Crowdly CEO Dan Sullivan and I did a talk for The Capital Network on the pros and cons of crowdfunding for entrepreneurs and investors. The key point I made is that most people still confuse two very different kinds of crowdfunding activities.
It is critical to understand that Product crowdfunding is what is going on on sites like Kickstarter and is a very interesting way of financing innovation at the product level. It is alive and thriving, as witnessed by the regular-as-clockwork news stories of successful Kickstarter and Indiegogo campaigns.
Equity crowdfunding, where you take stock ownership in a company, is a much different and more complicated thing. It is still evolving and, until the JOBS Act, was a violation of SEC rules. Although equity crowdfunding is now permissible amongst accredited investors, important SEC restrictions still apply.
To break this down further, I’ve created an outline of the key points to keep in mind for each type of crowdfunding...
- Access to capital you might not otherwise have
- Marketing buzz built-in if you tell your story well and understand social media
- Allows you to get your market validation before you launch
- No risk - don’t have to pursue if market interest insufficient
- Competitors alerted to your market interest level and its demographics
- Competitors know your price point
- Competitors know your design and feature list
- Competitors know your exact timing and can spread F.U.D. and launch alternatives
Product Crowdfunding Makes Sense For:
- Physical product companies (a minority)
- Consumer-oriented products that are relatively easy to understand
- Niche markets
- Smaller budget and more buzz-dependent projects
Product Crowdfunding Doesn’t Make Sense For:
- Entrepreneurs looking to build a big, long-lasting, multi-product company
- Complex products which take sales to explain
- B2B/Enterprise where customers cannot be reached through crowdfunding
- Products which do not prototype well and cannot be made in small initial batches
- Could lower the cost of capital for companies
- Could democratize funding and returns from early-stage
- Could be good for national innovation and competitiveness
- More liquidity and efficiency in economy - redeploy resources faster
- Anti-globalism: helps the “little guy” compete better
- Freedom and individual empowerment
- Environmental benefits - productive work can happen anywhere
- Good for small, local one-off projects
- Potentially quickest source of capital - focus on product, not fundraising
- Raise small amounts quickly to hit early milestones - make next raise easier
- Build a large pool of advocates - ecosystem of support and ideas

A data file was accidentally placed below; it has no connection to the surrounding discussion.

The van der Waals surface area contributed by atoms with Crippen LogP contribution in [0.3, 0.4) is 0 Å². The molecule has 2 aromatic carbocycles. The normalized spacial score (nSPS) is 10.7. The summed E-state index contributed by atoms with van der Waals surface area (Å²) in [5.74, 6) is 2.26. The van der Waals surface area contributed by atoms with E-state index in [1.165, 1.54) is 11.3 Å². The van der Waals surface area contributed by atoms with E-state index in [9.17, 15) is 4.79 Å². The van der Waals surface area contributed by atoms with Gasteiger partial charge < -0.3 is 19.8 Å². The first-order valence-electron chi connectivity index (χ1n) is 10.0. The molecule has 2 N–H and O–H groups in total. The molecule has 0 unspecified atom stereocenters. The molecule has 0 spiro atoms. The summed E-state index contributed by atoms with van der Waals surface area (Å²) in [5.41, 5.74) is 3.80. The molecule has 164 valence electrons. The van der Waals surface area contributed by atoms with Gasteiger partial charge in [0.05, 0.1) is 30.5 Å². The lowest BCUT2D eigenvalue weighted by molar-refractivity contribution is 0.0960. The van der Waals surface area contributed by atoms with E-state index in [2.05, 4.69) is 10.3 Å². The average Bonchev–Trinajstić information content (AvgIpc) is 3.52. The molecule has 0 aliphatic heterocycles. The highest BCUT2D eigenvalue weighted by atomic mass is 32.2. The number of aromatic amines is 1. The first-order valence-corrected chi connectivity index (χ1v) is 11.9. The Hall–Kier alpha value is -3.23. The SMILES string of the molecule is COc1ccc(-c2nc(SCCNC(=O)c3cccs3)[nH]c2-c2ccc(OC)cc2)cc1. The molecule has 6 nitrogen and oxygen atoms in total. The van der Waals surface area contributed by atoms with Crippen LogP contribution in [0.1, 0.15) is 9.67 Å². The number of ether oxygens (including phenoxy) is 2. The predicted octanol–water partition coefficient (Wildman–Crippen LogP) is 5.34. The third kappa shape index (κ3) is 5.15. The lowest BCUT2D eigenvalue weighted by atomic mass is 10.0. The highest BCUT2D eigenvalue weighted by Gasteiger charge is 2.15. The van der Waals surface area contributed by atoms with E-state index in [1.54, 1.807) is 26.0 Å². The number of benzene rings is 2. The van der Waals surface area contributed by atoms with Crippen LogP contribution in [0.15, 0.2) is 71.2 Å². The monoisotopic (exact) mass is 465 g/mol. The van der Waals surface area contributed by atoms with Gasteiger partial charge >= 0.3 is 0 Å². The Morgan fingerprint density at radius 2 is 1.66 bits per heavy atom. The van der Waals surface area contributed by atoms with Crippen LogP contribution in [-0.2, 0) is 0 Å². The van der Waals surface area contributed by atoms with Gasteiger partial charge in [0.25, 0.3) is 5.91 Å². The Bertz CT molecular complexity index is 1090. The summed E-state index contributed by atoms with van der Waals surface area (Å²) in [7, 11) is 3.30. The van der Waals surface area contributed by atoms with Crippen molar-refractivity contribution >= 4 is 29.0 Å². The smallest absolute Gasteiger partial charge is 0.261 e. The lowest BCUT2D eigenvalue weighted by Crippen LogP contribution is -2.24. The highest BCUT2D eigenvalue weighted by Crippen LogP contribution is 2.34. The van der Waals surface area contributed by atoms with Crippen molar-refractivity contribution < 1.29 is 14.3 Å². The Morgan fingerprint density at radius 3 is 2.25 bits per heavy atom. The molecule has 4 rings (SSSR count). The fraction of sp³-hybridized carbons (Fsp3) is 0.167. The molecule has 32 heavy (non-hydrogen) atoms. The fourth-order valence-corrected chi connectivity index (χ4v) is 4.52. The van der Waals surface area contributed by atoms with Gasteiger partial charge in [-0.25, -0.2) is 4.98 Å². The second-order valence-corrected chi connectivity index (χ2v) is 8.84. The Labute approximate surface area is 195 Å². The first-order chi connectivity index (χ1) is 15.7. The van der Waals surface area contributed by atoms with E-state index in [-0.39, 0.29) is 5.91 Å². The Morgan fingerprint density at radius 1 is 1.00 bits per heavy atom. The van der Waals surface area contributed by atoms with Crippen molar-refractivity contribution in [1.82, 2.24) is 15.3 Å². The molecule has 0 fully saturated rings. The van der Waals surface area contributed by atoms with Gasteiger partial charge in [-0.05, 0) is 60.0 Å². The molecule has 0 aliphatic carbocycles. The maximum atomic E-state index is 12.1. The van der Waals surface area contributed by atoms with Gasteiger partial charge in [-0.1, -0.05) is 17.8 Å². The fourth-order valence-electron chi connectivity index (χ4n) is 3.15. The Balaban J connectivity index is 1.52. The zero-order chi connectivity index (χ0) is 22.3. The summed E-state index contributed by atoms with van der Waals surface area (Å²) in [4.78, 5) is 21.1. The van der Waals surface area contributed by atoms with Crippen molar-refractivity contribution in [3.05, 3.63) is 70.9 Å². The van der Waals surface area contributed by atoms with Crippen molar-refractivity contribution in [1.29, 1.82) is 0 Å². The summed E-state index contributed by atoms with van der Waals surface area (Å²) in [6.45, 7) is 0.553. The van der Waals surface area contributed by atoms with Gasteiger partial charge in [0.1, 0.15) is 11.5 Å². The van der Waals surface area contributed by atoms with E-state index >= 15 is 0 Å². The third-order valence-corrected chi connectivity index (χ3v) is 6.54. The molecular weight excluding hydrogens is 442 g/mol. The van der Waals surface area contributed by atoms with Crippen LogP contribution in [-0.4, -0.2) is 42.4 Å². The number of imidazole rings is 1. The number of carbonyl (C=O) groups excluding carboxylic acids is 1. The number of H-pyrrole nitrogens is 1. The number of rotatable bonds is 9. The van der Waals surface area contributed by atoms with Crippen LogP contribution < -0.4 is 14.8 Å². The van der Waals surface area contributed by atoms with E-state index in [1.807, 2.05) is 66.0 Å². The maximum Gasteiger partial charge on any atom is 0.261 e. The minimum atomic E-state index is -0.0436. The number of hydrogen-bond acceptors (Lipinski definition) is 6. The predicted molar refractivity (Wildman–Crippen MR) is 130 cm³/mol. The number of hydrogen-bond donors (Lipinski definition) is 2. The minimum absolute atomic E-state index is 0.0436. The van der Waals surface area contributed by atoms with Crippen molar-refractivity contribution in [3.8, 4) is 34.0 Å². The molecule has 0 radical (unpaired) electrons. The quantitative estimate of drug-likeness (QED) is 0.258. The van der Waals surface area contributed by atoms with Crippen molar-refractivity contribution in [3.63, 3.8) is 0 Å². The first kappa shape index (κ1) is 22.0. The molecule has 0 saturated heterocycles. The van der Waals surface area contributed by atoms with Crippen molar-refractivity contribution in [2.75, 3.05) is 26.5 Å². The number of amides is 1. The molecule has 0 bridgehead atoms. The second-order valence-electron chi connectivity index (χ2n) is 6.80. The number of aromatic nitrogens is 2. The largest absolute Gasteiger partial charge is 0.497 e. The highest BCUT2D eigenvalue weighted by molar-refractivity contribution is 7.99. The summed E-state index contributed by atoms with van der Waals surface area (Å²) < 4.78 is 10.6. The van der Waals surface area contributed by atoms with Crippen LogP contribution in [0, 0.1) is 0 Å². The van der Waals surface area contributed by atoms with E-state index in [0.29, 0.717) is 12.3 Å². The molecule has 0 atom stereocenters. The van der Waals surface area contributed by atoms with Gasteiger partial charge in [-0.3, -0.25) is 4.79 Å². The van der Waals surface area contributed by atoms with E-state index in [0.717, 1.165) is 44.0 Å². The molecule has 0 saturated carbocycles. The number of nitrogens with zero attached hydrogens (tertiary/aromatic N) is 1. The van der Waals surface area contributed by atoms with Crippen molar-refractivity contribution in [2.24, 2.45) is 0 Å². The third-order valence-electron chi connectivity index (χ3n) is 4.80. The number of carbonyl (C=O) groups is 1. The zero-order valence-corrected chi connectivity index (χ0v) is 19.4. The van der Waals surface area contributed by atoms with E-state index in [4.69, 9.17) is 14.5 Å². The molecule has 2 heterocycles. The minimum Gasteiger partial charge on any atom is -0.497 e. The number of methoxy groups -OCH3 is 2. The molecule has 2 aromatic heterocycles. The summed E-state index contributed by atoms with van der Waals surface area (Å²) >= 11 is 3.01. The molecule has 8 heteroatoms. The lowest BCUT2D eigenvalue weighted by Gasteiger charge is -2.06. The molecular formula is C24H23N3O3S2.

- Built-in customer validation and feedback
- Extra buzz for early crowdfunding pioneers
- More data point than with one crazy billionaire investor
- Increased potential for fraud
- Potential for waste - competition for scarce funding does weed out some bad ideas
- Mismatch of goals, lack of understanding = failed expectations: disaster could bring regulatory boom down on professional angels who invest $20B+/yr
- Bubble-thinking / tulip craze mentality; buzz and momentum over substance - dot.com meltdown 2.0
- Lack of value-add from micro-investors who hinder more than help
- Management distraction
- Shareholder tensions - less attractive to subsequent professional investors
- One-shot deal; next round is still an issue
- Limited funding - better for prototype than go to market
- Could be legal pitfalls that make the company very hard to run or capitalize later
- Shallow, walk-away level of investor commitment
Equity Crowdfunding Makes Sense For:
- Companies needing funding for a specific product/project
- Companies in regions where capital is hard to form
- First-time entrepreneurs who can’t raise from larger investors
- Companies with hyper local projects (neighborhood/small business)
- Companies where the buzz is especially valuable or strong customer validation key gating item
- Projects requiring a broad, engaged fan base
- Entrepreneurs looking to float an idea
Equity Crowdfunding Doesn’t Make Sense For:
- Entrepreneurs who need value-added investors, mentors and advice to succeed
- Entrepreneurs who need industry expertise from investors to open doors and navigate opportunities
- B2B companies focused on enterprise
- Experienced “bankable” entrepreneurs who can raise conventionally
The bottom line is that there is probably a long-term place for both types of crowdfunding in our current marketplace. Product crowdfunding creates a tighter coupling between the company and the “investor” since the investor is generally buying the product or at least supporting the cause. As such it creates a community of like-minded people supporting the company.
Equity crowdfunding does the opposite - it exacerbates the distance already existing between a company and its shareholders. Historically significant investors were still pretty involved with the company - either through geographical proximity or significant due diligence to ensure the safety of a major investment. And large early investors in a company often helped a company with advice or connections. These patterns are still pretty common in traditional angel investing. However with modern crowdfunding those constraints are removed - in theory anyone can invest a small amount in any company, anywhere, any time, with little or no research.
Progress and innovation are always uncomfortable. But not everything that is new is automatically better, and often the disadvantages and unintended consequences take longer to surface than the immediately obvious benefits. The question you have to ask yourself - whether you are an entrepreneur or an investor - is can you live with the trade-offs associated with both of these kinds of crowdfunding.
For more on these topics, check out What Angels Need to Know about SEC Rule 506(c) and Understanding Crowdfunding.